HIV infections drop, but racial gaps remain
Progress was also uneven among racial groups, demonstrating that barriers remain to people of color accessing testing and treatment. While white gay and bisexual men between ages 13-24 saw a 45 percent drop in infections, it was just 36 percent for Latinos and 27 percent for Black men.
A big driver of that disparity, the CDC found, was access to HIV prevention medication, known as pre-exposure prophylaxis, or PrEP, which is highly effective at blocking transmission of the virus.
Overall progress on getting PrEP to people who could benefit from it was significant, with uptake surging from 13 percent in 2017 to 30 percent in 2021. But there’s a wide gap between the 78 percent of white people in that category taking the medication versus 21 percent of Latinos and 11 percent of Black people.
Health officials said they will soon roll out plans to narrow these gaps, including one PSA campaign in the South focused on Black and Latino men who have sex with men and another encouraging medical providers to prescribe PrEP to more at-risk Black women.
Still, pandemic disruptions to the medical system have knocked the U.S. off track to meeting Ending the HIV Epidemic goals set during the Trump administration, and despite marked progress, many challenges remain.
More than half of new HIV infections in 2021 were in the South, where more states have not expanded Medicaid under the Affordable Care Act and where officials are moving aggressively to remove people from Medicaid rolls if they can’t confirm their eligibility.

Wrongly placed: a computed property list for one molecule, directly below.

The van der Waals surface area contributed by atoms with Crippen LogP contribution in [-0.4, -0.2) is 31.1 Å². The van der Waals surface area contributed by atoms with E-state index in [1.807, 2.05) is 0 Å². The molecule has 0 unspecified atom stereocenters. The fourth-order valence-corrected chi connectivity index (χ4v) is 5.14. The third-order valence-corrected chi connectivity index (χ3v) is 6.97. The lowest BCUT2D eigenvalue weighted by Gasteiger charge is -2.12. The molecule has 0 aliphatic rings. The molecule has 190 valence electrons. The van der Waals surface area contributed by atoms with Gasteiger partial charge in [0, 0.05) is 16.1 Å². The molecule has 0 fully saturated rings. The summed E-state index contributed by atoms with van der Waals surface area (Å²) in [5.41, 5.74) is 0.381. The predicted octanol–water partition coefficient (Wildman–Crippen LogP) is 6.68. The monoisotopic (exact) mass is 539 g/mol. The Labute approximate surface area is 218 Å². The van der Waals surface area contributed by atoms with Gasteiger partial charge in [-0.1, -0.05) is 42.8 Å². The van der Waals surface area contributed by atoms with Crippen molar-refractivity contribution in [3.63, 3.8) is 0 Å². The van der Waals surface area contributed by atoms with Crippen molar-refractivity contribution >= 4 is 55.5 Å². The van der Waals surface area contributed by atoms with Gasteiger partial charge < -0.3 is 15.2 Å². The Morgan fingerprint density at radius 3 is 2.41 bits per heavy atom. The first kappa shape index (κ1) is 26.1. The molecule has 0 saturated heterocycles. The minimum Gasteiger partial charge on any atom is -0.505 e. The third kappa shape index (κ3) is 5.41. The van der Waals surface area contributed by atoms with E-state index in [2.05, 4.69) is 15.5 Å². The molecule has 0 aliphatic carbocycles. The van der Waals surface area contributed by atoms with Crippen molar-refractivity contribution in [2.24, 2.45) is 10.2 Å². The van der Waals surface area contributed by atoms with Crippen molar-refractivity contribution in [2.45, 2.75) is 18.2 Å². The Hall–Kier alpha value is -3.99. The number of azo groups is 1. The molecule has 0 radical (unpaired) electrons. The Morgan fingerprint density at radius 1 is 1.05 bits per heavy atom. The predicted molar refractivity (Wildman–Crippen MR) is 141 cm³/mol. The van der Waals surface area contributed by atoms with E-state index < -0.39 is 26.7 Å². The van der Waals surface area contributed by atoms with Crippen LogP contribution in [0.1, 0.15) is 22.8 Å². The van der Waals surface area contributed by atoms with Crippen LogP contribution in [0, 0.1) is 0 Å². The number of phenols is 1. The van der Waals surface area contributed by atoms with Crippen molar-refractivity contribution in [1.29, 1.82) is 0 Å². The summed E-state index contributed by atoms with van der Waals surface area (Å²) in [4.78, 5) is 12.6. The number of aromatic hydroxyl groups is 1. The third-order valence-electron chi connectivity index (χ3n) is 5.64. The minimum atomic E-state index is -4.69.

And a yet-to-be-finalized debt ceiling deal between Democrats and Republicans could mean tens of billions of dollars of cuts to public health funding for testing, case investigation and treatment of HIV and other STDs.
“This will result in new infections, more people living with HIV and the need to provide lifetime care and treatment,” warned Carl Schmid, executive director of the HIV+Hepatitis Policy Institute.
And because having another STD like syphilis or chlamydia significantly raises a person’s risk of contracting HIV, federal health officials argue that the budget cuts would have a spillover effect.
“We’re not going to end the HIV epidemic unless we address the [sexually-transmitted infection] crisis in this country,” said Harold Phillips, who leads the Office of National AIDS Policy and sits on the White House’s Domestic Policy Council.
Additionally, a case pending in federal court could eliminate Obamacare’s mandate that insurance companies cover PrEP medication — and other preventive services — at no cost to patients.
Though he declined to comment on the litigation, Mermin said he’s concerned “about any situation that makes it harder for people to get highly effective HIV treatment and prevention services, which we know from our data are not reaching everyone who could benefit.”
Other barriers to access are more nuanced, he and other health officials noted.
Mermin cited “age-old” challenges of “poverty, differences in geographical access, racism, discrimination, homophobia and stigma,” while Demetre Daskalakis, director of the division of HIV prevention at the CDC, warned the wave of new laws in GOP-led states targeting gay and trans youth could make those populations more distrustful of the government and less likely to seek services during future disease outbreaks and health emergencies.
“When you send the message to people that you don’t care about their lives, it’s then hard to convince them that you care about their lives,” he told POLITICO in an interview.